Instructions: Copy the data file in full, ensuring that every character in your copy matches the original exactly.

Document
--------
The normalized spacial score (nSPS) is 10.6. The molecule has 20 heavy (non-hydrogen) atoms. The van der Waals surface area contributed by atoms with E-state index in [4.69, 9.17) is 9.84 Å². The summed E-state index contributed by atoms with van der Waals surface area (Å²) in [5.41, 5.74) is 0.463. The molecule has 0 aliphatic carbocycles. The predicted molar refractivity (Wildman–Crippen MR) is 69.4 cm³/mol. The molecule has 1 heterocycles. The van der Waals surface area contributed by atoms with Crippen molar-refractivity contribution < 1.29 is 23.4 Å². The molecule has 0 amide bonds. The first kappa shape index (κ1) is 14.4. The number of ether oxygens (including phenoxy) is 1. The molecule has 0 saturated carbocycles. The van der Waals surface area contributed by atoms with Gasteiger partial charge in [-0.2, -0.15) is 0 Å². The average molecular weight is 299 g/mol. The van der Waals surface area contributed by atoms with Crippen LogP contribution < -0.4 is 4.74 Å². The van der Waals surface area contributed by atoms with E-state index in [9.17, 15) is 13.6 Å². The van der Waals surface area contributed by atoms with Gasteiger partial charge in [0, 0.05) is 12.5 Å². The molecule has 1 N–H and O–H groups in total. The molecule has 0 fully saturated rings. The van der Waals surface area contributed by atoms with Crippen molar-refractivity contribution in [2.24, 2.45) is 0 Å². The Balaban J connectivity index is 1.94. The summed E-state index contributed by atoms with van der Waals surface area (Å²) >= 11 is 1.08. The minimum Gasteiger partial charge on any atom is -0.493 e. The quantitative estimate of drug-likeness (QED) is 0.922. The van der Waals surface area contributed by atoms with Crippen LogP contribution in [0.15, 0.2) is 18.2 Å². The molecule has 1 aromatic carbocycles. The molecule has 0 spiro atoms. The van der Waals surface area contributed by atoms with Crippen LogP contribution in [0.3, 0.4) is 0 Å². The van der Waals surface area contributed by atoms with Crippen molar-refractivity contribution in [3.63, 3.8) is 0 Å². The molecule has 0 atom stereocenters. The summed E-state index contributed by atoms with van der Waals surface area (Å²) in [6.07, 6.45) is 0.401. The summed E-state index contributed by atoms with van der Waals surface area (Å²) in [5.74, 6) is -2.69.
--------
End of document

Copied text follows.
The normalized spacial score (nSPS) is 10.6. The molecule has 20 heavy (non-hydrogen) atoms. The van der Waals surface area contributed by atoms with E-state index in [4.69, 9.17) is 9.84 Å². The summed E-state index contributed by atoms with van der Waals surface area (Å²) in [5.41, 5.74) is 0.463. The molecule has 0 aliphatic carbocycles. The predicted molar refractivity (Wildman–Crippen MR) is 69.4 cm³/mol. The molecule has 1 heterocycles. The van der Waals surface area contributed by atoms with Crippen molar-refractivity contribution < 1.29 is 23.4 Å². The molecule has 0 amide bonds. The first kappa shape index (κ1) is 14.4. The number of ether oxygens (including phenoxy) is 1. The molecule has 0 saturated carbocycles. The van der Waals surface area contributed by atoms with Gasteiger partial charge in [-0.2, -0.15) is 0 Å². The average molecular weight is 299 g/mol. The van der Waals surface area contributed by atoms with Crippen LogP contribution < -0.4 is 4.74 Å². The van der Waals surface area contributed by atoms with E-state index in [9.17, 15) is 13.6 Å². The van der Waals surface area contributed by atoms with Gasteiger partial charge in [0, 0.05) is 12.5 Å². The molecule has 1 N–H and O–H groups in total. The molecule has 0 fully saturated rings. The van der Waals surface area contributed by atoms with Crippen molar-refractivity contribution in [2.24, 2.45) is 0 Å². The Balaban J connectivity index is 1.94. The summed E-state index contributed by atoms with van der Waals surface area (Å²) >= 11 is 1.08. The minimum Gasteiger partial charge on any atom is -0.493 e. The quantitative estimate of drug-likeness (QED) is 0.922. The van der Waals surface area contributed by atoms with Crippen LogP contribution in [0.15, 0.2) is 18.2 Å². The molecule has 1 aromatic carbocycles. The molecule has 0 spiro atoms. The van der Waals surface area contributed by atoms with Crippen LogP contribution in [0.3, 0.4) is 0 Å². The van der Waals surface area contributed by atoms with Crippen molar-refractivity contribution in [3.63, 3.8) is 0 Å². The molecule has 0 atom stereocenters. The summed E-state index contributed by atoms with van der Waals surface area (Å²) in [6.07, 6.45) is 0.401. The summed E-state index contributed by atoms with van der Waals surface area (Å²) in [5.74, 6) is -2.69.